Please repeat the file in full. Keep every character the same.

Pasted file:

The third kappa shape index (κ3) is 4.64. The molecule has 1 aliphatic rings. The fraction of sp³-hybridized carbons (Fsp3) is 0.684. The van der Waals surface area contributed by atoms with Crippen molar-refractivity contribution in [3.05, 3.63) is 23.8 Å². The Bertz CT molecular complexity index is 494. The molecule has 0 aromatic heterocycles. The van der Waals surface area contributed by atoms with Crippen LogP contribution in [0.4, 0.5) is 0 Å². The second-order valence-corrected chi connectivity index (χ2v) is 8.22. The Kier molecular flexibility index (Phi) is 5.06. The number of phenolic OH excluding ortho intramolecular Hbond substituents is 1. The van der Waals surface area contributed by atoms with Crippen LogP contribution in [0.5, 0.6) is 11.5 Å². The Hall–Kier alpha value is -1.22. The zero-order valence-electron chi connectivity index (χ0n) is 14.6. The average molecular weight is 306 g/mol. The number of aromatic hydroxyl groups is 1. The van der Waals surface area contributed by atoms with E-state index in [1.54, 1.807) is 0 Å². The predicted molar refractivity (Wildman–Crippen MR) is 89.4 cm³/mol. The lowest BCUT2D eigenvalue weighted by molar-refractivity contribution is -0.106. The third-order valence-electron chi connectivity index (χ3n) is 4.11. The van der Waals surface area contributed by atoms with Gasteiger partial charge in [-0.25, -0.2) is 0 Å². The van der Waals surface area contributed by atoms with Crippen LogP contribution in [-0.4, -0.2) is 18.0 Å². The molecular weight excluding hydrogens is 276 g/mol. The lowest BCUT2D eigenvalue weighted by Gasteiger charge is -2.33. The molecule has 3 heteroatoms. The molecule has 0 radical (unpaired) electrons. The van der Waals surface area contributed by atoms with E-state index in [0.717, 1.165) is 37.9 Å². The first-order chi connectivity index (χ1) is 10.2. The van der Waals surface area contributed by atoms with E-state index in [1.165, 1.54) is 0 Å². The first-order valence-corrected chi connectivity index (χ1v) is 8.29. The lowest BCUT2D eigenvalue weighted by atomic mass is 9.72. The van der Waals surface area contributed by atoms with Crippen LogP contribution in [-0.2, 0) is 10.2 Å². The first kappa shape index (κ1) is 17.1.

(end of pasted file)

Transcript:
The third kappa shape index (κ3) is 4.64. The molecule has 1 aliphatic rings. The fraction of sp³-hybridized carbons (Fsp3) is 0.684. The van der Waals surface area contributed by atoms with Crippen molar-refractivity contribution in [3.05, 3.63) is 23.8 Å². The Bertz CT molecular complexity index is 494. The molecule has 0 aromatic heterocycles. The van der Waals surface area contributed by atoms with Crippen LogP contribution in [0.4, 0.5) is 0 Å². The second-order valence-corrected chi connectivity index (χ2v) is 8.22. The Kier molecular flexibility index (Phi) is 5.06. The number of phenolic OH excluding ortho intramolecular Hbond substituents is 1. The van der Waals surface area contributed by atoms with Crippen LogP contribution in [0.5, 0.6) is 11.5 Å². The Hall–Kier alpha value is -1.22. The zero-order valence-electron chi connectivity index (χ0n) is 14.6. The average molecular weight is 306 g/mol. The number of aromatic hydroxyl groups is 1. The van der Waals surface area contributed by atoms with E-state index in [1.54, 1.807) is 0 Å². The predicted molar refractivity (Wildman–Crippen MR) is 89.4 cm³/mol. The lowest BCUT2D eigenvalue weighted by molar-refractivity contribution is -0.106. The third-order valence-electron chi connectivity index (χ3n) is 4.11. The van der Waals surface area contributed by atoms with Gasteiger partial charge in [-0.25, -0.2) is 0 Å². The van der Waals surface area contributed by atoms with Crippen LogP contribution in [-0.4, -0.2) is 18.0 Å². The molecular weight excluding hydrogens is 276 g/mol. The lowest BCUT2D eigenvalue weighted by Gasteiger charge is -2.33. The molecule has 3 heteroatoms. The molecule has 0 radical (unpaired) electrons. The van der Waals surface area contributed by atoms with E-state index in [0.717, 1.165) is 37.9 Å². The first-order chi connectivity index (χ1) is 10.2. The van der Waals surface area contributed by atoms with E-state index in [1.165, 1.54) is 0 Å². The first-order valence-corrected chi connectivity index (χ1v) is 8.29. The lowest BCUT2D eigenvalue weighted by atomic mass is 9.72. The van der Waals surface area contributed by atoms with Crippen LogP contribution in [-0.2, 0) is 10.2 Å². The first kappa shape index (κ1) is 17.1.